Role playing can be treated as a type of group game that helps in learning about the emotions of the characters in a given, morally difficult situation. Playing a specific role is the basis for experiencing some of the feelings correlated with the situation, and when the teacher additionally asks questions (Belloni 2008) it strengthens the evoked state of empathy, thus facilitating in-depth reflection of the perceived states. “Simulations and role taking may help students to see the different sides of research ethics, including the aspects that are usually invisible to the research participants” (Löfström 2012, p. 359). It allows students to discover its complexity and also to better imagine the related dilemmas and responsibilities (Comunian and Gielen 2006).
Though there is hardly any evidence of the efficacy of this pedagogical technique in reducing the incidence of unethical behaviours, it should be mentioned that actively involving students and engaging their ethical sensitivity allows them to face the dilemmas of people who have to make various decisions in conducting research (Löfström 2012; Prieß-Buchheit et al. 2020). “Ethical sensitivity is the first step in real-life moral decision-making (…). Without recognising the ethical aspects of a situation, it is impossible to solve any moral/ethical problem” (Clarkeburn 2002, p. 439).

The ConScience App

Another specific example of a case-based strategy is called The ConScience App. The moral and ethical dilemmas are presented through a theatrical piece by professional actors from the theatre company Het Acteursgenootschap (The Acting Society) in collaboration with members of the Young Academy of KNAW (Royal Netherlands Academy of Arts and Sciences)1. They are invited to universities interested in the project and this method focuses on challenging scenarios while presenting the daily work of academic researchers. The scenes are usually treated as a starting point for 30–60 min of discussion among colleagues and students on the themes raised in the script, and there is an accompanying instruction manual to facilitate discussions.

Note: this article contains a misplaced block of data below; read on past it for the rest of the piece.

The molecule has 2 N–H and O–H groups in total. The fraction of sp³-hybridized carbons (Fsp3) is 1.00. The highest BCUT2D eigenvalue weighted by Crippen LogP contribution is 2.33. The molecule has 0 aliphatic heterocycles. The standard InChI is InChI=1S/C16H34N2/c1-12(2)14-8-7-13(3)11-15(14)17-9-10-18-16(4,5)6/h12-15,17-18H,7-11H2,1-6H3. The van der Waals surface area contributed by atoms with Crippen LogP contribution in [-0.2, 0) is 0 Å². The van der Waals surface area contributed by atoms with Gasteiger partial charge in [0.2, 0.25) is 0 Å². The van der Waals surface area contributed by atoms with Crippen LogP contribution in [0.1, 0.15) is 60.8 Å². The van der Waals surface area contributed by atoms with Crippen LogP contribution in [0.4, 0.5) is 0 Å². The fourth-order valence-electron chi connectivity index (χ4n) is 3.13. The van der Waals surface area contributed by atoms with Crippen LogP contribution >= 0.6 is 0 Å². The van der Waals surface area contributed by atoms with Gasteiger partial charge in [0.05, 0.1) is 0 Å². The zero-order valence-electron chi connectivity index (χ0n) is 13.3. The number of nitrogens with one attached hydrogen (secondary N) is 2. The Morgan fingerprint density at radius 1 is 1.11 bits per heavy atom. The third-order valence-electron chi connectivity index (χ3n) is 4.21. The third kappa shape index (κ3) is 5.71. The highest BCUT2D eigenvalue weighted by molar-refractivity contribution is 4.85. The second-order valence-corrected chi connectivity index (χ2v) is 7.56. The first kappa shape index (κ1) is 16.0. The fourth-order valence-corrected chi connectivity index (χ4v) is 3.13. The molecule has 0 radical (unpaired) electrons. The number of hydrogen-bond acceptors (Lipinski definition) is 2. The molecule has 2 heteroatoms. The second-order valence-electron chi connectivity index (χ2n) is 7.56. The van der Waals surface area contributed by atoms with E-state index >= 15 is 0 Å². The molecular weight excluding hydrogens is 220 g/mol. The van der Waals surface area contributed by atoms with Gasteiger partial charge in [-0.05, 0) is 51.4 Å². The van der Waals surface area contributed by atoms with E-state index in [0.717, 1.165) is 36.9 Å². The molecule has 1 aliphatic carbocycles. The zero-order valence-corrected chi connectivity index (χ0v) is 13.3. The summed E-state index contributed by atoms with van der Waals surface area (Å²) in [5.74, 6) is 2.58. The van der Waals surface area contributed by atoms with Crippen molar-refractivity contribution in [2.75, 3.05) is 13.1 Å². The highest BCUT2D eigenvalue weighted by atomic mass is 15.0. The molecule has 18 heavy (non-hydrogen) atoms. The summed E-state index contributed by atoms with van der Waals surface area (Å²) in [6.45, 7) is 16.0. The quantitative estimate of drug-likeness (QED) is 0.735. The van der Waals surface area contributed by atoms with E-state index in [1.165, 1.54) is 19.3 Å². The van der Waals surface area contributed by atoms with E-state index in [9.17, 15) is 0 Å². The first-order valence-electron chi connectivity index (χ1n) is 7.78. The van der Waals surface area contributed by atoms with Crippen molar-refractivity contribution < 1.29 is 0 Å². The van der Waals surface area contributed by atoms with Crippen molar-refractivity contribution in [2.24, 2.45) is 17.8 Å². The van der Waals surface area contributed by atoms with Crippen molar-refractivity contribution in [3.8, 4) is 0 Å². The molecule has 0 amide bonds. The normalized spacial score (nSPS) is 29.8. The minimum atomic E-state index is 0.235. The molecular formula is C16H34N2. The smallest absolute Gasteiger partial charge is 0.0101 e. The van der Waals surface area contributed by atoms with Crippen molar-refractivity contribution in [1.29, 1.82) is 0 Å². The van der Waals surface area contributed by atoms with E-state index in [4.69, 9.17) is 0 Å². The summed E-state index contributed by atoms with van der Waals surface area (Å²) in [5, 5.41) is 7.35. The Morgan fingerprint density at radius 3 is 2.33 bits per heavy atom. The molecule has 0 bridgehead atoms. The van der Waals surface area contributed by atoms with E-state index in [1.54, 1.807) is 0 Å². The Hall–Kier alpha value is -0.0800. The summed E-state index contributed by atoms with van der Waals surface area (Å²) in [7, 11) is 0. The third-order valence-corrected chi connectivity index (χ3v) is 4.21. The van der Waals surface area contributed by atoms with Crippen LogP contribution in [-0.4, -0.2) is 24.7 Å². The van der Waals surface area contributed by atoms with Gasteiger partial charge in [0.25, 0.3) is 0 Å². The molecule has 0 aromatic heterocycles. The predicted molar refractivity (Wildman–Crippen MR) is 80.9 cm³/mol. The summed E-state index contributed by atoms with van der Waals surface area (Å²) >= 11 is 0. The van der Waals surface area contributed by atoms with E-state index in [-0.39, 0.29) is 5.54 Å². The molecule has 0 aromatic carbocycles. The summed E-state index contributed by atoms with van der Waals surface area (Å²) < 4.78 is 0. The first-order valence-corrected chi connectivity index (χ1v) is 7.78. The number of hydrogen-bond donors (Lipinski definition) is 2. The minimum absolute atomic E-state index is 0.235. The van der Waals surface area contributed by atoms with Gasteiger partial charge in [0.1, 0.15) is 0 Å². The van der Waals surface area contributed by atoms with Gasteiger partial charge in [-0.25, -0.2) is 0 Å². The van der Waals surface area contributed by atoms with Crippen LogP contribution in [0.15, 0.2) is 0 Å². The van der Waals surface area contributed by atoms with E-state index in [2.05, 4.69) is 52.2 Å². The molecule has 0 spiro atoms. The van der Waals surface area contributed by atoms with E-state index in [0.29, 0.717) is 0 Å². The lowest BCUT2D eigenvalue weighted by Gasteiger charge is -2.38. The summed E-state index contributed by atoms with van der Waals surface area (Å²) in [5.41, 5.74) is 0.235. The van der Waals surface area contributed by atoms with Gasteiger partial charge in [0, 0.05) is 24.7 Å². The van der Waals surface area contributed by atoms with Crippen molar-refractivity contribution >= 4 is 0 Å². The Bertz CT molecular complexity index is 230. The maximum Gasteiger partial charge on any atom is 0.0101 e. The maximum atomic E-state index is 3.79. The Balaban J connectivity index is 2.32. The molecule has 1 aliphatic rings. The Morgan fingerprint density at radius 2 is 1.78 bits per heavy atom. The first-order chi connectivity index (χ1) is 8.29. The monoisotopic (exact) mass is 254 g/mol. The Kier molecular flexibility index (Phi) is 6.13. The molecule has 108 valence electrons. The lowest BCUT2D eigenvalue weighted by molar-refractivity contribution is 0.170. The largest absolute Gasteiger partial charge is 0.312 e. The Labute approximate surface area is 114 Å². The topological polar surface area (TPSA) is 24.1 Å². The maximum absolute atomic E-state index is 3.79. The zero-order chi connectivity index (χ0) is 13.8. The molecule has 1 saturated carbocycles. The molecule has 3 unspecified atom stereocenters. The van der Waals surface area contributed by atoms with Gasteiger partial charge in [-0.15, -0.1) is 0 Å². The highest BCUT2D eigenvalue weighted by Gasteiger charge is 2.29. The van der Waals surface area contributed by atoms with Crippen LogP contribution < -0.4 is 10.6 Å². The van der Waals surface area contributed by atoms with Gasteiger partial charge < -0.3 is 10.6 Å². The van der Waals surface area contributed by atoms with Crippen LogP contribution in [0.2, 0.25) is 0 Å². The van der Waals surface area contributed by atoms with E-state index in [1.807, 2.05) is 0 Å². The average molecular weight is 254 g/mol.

The after-play discussion is more effective the more diverse the group of its participants is. The idea is that the audience consists not only of students, but also of representatives of the whole academic community, from PhD students, to young researchers, to professors. A wide-ranging academic audience is crucial because it highlights different points of view while discussing the performance. According to one of the actresses and managing staff of The ConScience App, theatre is a great medium for discussion. It personalises the issues and makes them come alive. She argues that through theatre, the audience can see human complexities and power relationships. The research world is presented as full of passion, excitement, drama, jealousy, and intrigue. Thus, the ethical issues come alive and are not just a set of rules to be studied. Using the case as a theatrical act is an interesting exemplification of the case-based approach that affects more senses and emotions than just reading stories. This play intriguingly addresses various topics relating to research culture and research integrity, naturally building up the cognitive tension that viewers release during the discussion that begins immediately after the presentation.

The Dilemma Game

While focusing on the search for inspiring training strategies, research integrity educators should not miss The Dilemma Game—a card game or online mobile interactive app designed to initiate discussions about research integrity and research culture. The Dilemma Game was developed to focus on professionalism and integrity in research by using many common research cases and scientific dilemmas, thus inviting dialogue on the subject. The game and rulebook are available from and can be freely used.
At the beginning, the game was just part of faculty training sessions on research integrity at Erasmus University in Rotterdam (EUR), but it was digitized in 2020 (more information available at and it has been one of the initiatives of the EUR Taskforce on Scientific Integrity. The cases are short dilemmas written on cards (one case per card) with four possible solutions to choose from. The dilemmas present a wide range of research integrity topics such as: research design, data collection, data processing and analysis, data archiving, and access or publication.